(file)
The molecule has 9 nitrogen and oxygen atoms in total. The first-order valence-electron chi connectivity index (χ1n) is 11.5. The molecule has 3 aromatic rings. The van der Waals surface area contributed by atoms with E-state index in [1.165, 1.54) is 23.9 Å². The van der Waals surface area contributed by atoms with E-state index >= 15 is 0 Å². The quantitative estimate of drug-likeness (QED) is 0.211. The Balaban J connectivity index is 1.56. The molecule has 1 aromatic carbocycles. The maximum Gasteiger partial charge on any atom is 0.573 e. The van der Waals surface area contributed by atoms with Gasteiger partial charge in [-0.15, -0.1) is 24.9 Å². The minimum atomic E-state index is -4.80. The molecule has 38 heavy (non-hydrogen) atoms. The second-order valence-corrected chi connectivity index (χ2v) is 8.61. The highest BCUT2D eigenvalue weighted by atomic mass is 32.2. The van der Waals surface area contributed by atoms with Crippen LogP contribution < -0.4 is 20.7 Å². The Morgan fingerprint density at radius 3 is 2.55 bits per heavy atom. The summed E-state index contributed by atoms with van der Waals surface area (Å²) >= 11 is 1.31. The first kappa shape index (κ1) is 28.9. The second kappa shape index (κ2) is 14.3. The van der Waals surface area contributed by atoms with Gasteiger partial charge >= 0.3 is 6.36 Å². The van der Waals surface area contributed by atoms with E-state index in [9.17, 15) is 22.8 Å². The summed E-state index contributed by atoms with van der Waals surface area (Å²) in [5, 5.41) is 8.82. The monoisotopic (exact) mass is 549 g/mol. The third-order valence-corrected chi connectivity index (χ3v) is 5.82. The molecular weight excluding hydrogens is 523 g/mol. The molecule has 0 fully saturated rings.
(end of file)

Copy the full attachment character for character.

The molecule has 9 nitrogen and oxygen atoms in total. The first-order valence-electron chi connectivity index (χ1n) is 11.5. The molecule has 3 aromatic rings. The van der Waals surface area contributed by atoms with E-state index in [1.165, 1.54) is 23.9 Å². The van der Waals surface area contributed by atoms with E-state index >= 15 is 0 Å². The quantitative estimate of drug-likeness (QED) is 0.211. The Balaban J connectivity index is 1.56. The molecule has 1 aromatic carbocycles. The maximum Gasteiger partial charge on any atom is 0.573 e. The van der Waals surface area contributed by atoms with Gasteiger partial charge in [-0.15, -0.1) is 24.9 Å². The minimum atomic E-state index is -4.80. The molecule has 38 heavy (non-hydrogen) atoms. The second-order valence-corrected chi connectivity index (χ2v) is 8.61. The highest BCUT2D eigenvalue weighted by atomic mass is 32.2. The van der Waals surface area contributed by atoms with Crippen LogP contribution < -0.4 is 20.7 Å². The Morgan fingerprint density at radius 3 is 2.55 bits per heavy atom. The summed E-state index contributed by atoms with van der Waals surface area (Å²) >= 11 is 1.31. The first kappa shape index (κ1) is 28.9. The second kappa shape index (κ2) is 14.3. The van der Waals surface area contributed by atoms with Gasteiger partial charge >= 0.3 is 6.36 Å². The van der Waals surface area contributed by atoms with E-state index in [9.17, 15) is 22.8 Å². The summed E-state index contributed by atoms with van der Waals surface area (Å²) in [5, 5.41) is 8.82. The monoisotopic (exact) mass is 549 g/mol. The third-order valence-corrected chi connectivity index (χ3v) is 5.82. The molecular weight excluding hydrogens is 523 g/mol. The molecule has 0 fully saturated rings.